The final clause of Article V. states “that no State, without its Consent, shall be deprived of its equal Suffrage in the Senate.”

Utah is one of nine States that never ratified the Seventeenth Amendment.  Hawaii and Alaska joined the union after the ratification of the amendment, six southern States (Virginia, Kentucky, South Carolina, Georgia, Florida and Mississippi) never ratified it for various reasons, and finally Utah refused to ratify making a public statement that they rejected the amendment and pretty much wanted nothing to do with it.  Despite the state’s protest, they were judicially wrangled into accepting, and participating, in the provisions detailed in the amendment, which means the state legislature could no longer appoint U.S. Senators, districts based on population would need to be established and then the Senators would be, and have been, voted in democratically by the citizens of the State of Utah.

Since Utah rejected the amendment, that means the State never gave its consent (except under duress) and therefore has every constitutional authority to defy the amendment, recall its existing Senators, and resuming appointing U.S. Senators as originally constitutionally instructed.

Some have argued that equal suffrage has not been denied to the States that never ratified the amendment, the suffrage was simply shifted from the State Legislatures to the voting public.  However, if one examines the language used in the Constitution one finds that when the word “State” is used, it is referring to the State Legislature (or the governmental apparatus) rather than the voters.  For example:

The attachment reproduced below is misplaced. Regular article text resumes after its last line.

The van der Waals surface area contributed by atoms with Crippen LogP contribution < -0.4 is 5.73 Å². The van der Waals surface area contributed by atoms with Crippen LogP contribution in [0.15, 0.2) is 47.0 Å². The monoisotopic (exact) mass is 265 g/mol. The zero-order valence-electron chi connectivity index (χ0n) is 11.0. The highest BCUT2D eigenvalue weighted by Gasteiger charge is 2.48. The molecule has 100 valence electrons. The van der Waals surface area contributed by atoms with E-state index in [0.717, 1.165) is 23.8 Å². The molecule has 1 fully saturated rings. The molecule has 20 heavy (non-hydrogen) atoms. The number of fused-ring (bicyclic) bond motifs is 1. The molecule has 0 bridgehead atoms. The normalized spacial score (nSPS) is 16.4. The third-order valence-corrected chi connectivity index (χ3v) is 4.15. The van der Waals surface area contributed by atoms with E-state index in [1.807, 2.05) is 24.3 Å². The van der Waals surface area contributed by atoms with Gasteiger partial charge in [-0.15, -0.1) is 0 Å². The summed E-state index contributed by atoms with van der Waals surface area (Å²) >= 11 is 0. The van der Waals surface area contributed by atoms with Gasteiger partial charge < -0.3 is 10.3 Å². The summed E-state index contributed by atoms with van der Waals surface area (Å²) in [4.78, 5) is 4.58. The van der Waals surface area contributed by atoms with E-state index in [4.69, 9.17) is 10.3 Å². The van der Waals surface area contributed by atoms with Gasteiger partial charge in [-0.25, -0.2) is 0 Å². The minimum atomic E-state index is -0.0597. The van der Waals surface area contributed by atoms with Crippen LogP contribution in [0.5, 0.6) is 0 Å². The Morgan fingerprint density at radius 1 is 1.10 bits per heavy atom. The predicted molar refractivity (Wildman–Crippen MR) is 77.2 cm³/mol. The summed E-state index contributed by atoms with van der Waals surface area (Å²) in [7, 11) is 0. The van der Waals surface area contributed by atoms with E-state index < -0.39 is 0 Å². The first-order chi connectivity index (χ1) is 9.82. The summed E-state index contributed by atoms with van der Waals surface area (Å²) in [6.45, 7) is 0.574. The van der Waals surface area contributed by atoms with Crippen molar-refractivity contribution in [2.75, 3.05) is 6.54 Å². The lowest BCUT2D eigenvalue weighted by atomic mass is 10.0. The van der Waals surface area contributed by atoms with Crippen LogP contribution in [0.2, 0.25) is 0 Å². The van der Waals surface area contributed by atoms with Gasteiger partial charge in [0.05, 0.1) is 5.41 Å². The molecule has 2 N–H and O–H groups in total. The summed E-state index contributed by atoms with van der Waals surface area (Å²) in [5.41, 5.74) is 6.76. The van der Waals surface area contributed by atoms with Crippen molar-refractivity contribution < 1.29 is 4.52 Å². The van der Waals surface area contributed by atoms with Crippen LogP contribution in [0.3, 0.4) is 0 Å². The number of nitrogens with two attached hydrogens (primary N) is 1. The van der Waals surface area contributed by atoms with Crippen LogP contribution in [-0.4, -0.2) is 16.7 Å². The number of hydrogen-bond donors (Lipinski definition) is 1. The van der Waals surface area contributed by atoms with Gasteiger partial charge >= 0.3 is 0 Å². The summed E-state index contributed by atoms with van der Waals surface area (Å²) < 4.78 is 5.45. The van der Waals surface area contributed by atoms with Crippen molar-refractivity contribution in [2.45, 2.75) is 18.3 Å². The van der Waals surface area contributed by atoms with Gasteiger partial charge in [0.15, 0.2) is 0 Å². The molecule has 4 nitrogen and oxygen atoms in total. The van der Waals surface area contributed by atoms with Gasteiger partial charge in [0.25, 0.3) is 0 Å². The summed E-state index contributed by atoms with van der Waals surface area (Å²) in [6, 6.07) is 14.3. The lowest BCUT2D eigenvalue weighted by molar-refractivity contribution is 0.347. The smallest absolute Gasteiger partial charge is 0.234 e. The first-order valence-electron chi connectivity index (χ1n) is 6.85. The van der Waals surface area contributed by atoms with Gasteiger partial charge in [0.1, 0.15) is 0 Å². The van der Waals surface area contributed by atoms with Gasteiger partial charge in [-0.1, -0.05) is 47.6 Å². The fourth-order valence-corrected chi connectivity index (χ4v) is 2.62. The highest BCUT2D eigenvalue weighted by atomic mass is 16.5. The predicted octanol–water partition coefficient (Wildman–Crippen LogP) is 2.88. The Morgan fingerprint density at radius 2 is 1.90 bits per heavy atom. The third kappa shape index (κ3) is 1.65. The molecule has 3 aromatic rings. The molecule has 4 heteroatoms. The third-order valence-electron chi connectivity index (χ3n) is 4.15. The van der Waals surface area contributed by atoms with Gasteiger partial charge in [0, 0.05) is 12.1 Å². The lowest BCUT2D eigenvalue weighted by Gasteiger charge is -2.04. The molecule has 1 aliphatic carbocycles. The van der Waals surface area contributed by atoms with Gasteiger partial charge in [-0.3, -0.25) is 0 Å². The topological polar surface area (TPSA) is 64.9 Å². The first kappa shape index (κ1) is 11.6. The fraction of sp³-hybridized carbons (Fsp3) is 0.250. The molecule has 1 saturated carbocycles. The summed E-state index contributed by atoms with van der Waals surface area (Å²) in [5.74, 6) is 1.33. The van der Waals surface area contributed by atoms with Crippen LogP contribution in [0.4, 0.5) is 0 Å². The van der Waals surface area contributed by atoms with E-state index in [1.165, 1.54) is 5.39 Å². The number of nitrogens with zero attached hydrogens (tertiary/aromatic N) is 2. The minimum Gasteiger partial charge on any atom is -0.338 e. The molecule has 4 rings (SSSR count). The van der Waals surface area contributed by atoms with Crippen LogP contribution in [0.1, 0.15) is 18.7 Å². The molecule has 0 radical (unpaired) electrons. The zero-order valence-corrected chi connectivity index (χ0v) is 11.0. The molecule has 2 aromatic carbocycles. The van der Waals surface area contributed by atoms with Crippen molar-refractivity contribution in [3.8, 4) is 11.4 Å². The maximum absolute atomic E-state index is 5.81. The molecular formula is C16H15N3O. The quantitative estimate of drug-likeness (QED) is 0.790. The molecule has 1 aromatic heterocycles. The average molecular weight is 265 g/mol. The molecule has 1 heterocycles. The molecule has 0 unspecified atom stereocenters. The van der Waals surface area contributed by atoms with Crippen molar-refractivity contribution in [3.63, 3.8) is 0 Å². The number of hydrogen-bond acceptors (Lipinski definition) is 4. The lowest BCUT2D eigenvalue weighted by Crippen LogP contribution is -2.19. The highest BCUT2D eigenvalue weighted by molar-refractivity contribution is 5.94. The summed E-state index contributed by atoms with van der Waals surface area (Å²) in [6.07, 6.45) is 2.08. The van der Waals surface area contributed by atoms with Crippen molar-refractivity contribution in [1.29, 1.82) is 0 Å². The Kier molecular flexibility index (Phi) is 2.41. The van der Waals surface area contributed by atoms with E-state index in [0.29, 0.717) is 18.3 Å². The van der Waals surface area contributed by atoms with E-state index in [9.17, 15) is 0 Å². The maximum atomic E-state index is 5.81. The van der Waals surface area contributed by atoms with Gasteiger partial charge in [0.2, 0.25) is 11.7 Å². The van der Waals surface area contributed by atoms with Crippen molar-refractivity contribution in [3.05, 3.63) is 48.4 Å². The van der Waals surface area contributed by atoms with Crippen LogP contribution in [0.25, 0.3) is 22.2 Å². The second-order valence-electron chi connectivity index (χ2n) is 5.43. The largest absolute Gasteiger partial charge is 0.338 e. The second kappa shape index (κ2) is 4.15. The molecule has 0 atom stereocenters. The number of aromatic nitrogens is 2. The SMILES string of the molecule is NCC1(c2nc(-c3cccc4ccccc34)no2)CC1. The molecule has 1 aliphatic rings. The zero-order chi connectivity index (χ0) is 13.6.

Amendment X: “…are reserved to the States respectively, or to the people.”

            Article III., Section 2: “…and between a State, or the Citizens thereof…”

Utah has been subjected to unconstitutional coercion by the federal government by being compelled to participate in the provisions of the Seventeenth Amendment without Utah’s approval or consent.  I therefore recommend that the Utah Legislature take into consideration the unconstitutional actions taken against the State by the federal government and seek to remedy the action by legislative means.  I would also encourage the citizens of Utah to encourage their legislature to embark on a strategy to defy the Seventeenth Amendment by way of First Amendment Petitions to their state government for a redress of grievances.





Douglas V. Gibbs


© Copyright Douglas V. Gibbs